Jack's a Professor of Reproductive Biology, so I can see where he's coming from - like his interpretation of "Rumpelstiltskin," where a "stilt with a rumpled skin" has a meaning I never thought of! - but as in the case of the fur-to-glass slipper, the theory stumbles over translation. The original German word Rumpelstiltzchen had nothing to do with stilts or skin, rumpled or otherwise, and the villain of one original English version (hilariously reproduced in dialect in Katherine Briggs's Dictionary of Fairies) is called Tom Tit Tot.
I suspect the change from verre to vair in Perrault's story was no accident, and wasn't an attempt to cover up anything Freudian (after all, a cigar is often just a cigar, especially when you set light to the end of it.)
Glass is more fairytale-romantic than even the finest fur, certainly more appropriate to stories by a fashionable gentleman familiar with the powder and crinoline court of Louis XIV. I think the pun only(?) works in French, with the English version a translation from Perrault so the slippers are already glass. The German version Aschputtel has golden slippers, and in a couple of other versions the material is so unimportant it isn't mentioned - but in all of them it's the fit that counts.
We mentioned the Aarne-Thompson Folktale Motif Index during our sudden panel at IDWCon, and Cinderella is Type 510-A (heroine persecuted by mother/stepmother + hero/heroine receives supernatural aid) - meaning that the persecution, its source, and the means to put things right, are all more important than what the slipper/shoe/coat/girdle represents: that's only a means of identifying the real heroine even when the villains try to hide her.
The "Ugly" - read "Wicked" as in stepmother - stepsisters are willing to cut bits off their own feet to fit the shoes, or lace themselves so tight they almost die to fit the gown: but it doesn't have a sexual connotation, just shows what they're willing to do even to themselves to satisfy their greed and keep Cinderella in her place.
Briggs, by the way, also refers to Assipattel or Cinderlad, the male equivalent, and points out an important difference beyond that of gender: Cinderella starts high-born and is cast down, but Cinderlad starts low-born and ascends, through strength, cunning - or sometimes a very Pratchett-like ability to look at an obstacle in just the right wrong way. Carrot is a combination of the two: he's high, cast down and can ascend through strength, cunning etc. - but he likes where he is just fine. For now, anyway.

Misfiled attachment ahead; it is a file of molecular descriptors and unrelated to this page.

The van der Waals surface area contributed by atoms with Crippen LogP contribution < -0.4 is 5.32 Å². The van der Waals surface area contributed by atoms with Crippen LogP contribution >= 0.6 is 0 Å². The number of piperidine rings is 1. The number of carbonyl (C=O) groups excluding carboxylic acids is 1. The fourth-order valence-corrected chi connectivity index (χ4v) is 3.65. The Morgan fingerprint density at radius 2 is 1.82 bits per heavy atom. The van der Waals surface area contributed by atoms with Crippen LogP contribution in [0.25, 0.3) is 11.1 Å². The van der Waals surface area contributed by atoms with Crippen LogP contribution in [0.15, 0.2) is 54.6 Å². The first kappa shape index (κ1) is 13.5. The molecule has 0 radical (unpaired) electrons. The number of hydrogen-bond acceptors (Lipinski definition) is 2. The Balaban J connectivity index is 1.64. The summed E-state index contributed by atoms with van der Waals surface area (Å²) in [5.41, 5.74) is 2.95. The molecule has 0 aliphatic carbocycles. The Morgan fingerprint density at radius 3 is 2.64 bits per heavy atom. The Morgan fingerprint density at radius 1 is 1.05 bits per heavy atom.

I like folklore. Can you tell?
Ah, right, thanks!
I knew about the "vair/verre" thing, but I'd never heard about a supposed Freudian interpretation...
Since the prince, plainly unclear on the concept, was trying to find which girl was his proper wife-to-be by putting her foot in her fur slipper (as opposed to his, ahem, foot - a big lad, or boastful...) Freud would have had a field day.
Something long, thick and cylindrical in the mouth may suggest one thing (as we saw at a Star Trek convention when the smoker was Denise Crosby in a Little Black Dress and a Big Black Cigar, oh dear oh dear oh dear) but following up by setting fire to one end and slowly charring it to ashes suggests something else entirely and works better than a cold shower.
That's why all the details and implications have to be considered - details, as mentioned, that include what the original word was in its own language, and whether the Freudian theory is based more on "it looks like this in my language, so that's what it must mean all along."
Die Wurst ist noch zu kommen - "The wurst is yet to come." Threat, or promise of sausage?
And yes, you can put a sexual spin on both. :-)
I recollect a friend of ours mentioning that unless he was in the privacy of his own home, Sir PTerry has a sort of portable Con field around him...i.e where-ever he is, seems like it's a con.
Actually, there was some speculation on what part/time of the con it was, and we all agreed that it had to be around 10pm on the last day, when everyone is relaxed and mellow and just sitting around chatting after the events are over.
I'm sad to learn that HM doesn't provide spurs or swords to knights..how very remiss. [I suppose in days of yore they bought their own as well.]
The Nonrestrictive Mobile Convention Field Theory... I like that. :-D
I'd say the effective time is a bit earlier than last day 10pm, when people are still mentally "at the con" rather than starting to think of packing, checkout, travel, resuming work and not seeing that particular group of friends again for X months/years/till the next one. That feeling's the opposite of NMC Field; I call it post-con tristesse and in all these years I've never learned to like it.
Spurs and swords used to be provided for newly-made knights, but by their immediate superior - the one to whom they'd be giving their fealty and service; basically the feudal overlord was providing his new employee with tools for his work. Getting something like that directly from the King was most unusual, except on the battlefield, and had all sort of connotations including a field commission.
If the knight was naughty later on, the spurs were cut off (and put in the soup, for some sound reason I can't remember right now) and the sword was broken (which is a completely different thing to the Lost or Broken Sword folklore motif, but let's not start that one again...)